One of the smartest things any business owner can do is continue their education. The remarkable thing about a recession is it brings to light all of the business practices we believed to be strong and true and reveals how reliable they really are. One thing is for sure – surviving the waiting time for an economy to heal takes sustainability and for a business that means being in a positive cash position to be able to buy time and adjust short term strategies.
Fellow SCORE guest blogger Sue Hartman stated an excellent point which I will copy and paste to save you the time of searching for the actual blog:
“Companies that have a longer term strategic plan (3+ years) have a significant competitive advantage in challenging economic times. They have already gone through the exercise of indentifying/prioritizing key initiatives and know where to apply their limited resources. (i.e., $’s, people). They already have a clear vision for the organization (i.e., what will the company look like in the future)? In most cases, a recession may slow down the rate at which a company moves forward, but more often than not, a depressed economy does not change the direction that a company should pursue.”
This couldn’t be truer and for those of you who aren’t sure if you have a long term strategic plan, then chances are – you don’t. That’s the bad news. The good news is, there are plenty of places you can go to learn how to begin the process – many of them at your local university, business/management school. The Los Angeles Chapter of the National Association of Women Business Owners is fortunate enough to offer a robust program through the organization that teaches women business owners exactly how to develop the long term sustainable strategy, develop with a group of peers similar in size of business and experiencing the same growing pains. And the proof is in the pudding – our graduates have seen an average of 150-250% increase in profitability within a 1-2 years of graduating from our program. These are also the same businesses who, despite the recession, are still alive and kicking. These are the same businesses who will be prepared for the next recession when it comes around in about 15 years.
An important point of clarification regarding having a long term strategic plan: this is not the same as a business plan. A business plan is a written document which details a proposed or existing venture. It explains the intended vision and status, anticipated needs, defined target markets and projected results. A long-term strategic plan focuses on organizational development and transition from an entrepreneurial endeavor to a professionally managed firm built on a foundation of the existing target market, products and services offered to support the market, resources to support the products and services, operational systems to support the organization, management of the organization and definition of the corporation’s culture. Basically, a long term strategic plan is the natural “next step” once the business plan is in effect.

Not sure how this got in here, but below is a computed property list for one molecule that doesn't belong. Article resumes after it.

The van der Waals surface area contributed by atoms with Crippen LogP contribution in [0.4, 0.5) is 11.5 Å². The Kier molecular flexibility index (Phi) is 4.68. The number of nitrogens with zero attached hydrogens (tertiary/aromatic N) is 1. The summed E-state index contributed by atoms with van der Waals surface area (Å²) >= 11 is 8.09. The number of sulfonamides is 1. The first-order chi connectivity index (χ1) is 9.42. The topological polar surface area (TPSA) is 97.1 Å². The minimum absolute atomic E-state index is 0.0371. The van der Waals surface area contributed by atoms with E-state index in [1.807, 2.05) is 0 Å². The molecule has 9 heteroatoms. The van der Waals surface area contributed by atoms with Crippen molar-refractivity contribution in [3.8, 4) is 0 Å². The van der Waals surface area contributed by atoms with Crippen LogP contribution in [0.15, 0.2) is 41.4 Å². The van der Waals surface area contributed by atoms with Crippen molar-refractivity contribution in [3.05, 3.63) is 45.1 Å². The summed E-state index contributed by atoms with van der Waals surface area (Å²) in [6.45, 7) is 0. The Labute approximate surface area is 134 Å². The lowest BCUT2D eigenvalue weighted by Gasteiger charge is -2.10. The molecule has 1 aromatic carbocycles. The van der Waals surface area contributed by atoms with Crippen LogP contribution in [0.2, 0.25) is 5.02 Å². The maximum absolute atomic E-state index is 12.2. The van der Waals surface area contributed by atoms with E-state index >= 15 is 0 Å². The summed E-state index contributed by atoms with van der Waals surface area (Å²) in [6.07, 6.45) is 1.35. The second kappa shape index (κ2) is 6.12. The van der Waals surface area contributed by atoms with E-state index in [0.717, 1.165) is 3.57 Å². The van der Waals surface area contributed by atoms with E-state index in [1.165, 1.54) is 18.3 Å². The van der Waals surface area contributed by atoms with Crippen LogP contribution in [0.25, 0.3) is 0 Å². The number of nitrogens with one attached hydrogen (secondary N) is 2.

During tough times, business owners re-evaluate every expense. Time is an expense and utilizing any free time you have as a business owner now, while business is slow, to invest in the future to prevent being so severely affected by a recession is one of the smartest things you can do particularly before you get too busy as the economy recovers.
In this land of opportunity, there is sometimes adversity.
What’s the solution? Plan B.
If you are ready to start-up a business until you find another job or take on a few freelance assignments while looking for a job–plan ahead.
Plan B can work for you. First, surround yourself with great people. Colleagues who believe in you and who can encourage your success. Your network of contacts who can be potential referral sources. And, mentors to guide you on successful first steps.
1. Decide up front is this a short term path or long-term future.
2. Form a business, even a sole proprietorship. It helps when managing your taxes.
3. On one page define your business vision, sales goal, net earnings (income for you after expenses) and how you are going to secure those sales.
4. Meet with a mentor to review your plan. Identify expenses and set sales targets. Get feedback. Ask questions to help you hone your plan.
Talk over your idea. Think about your business direction. Map out a plan of action. Get advice, feedback and support Get a SCORE mentor.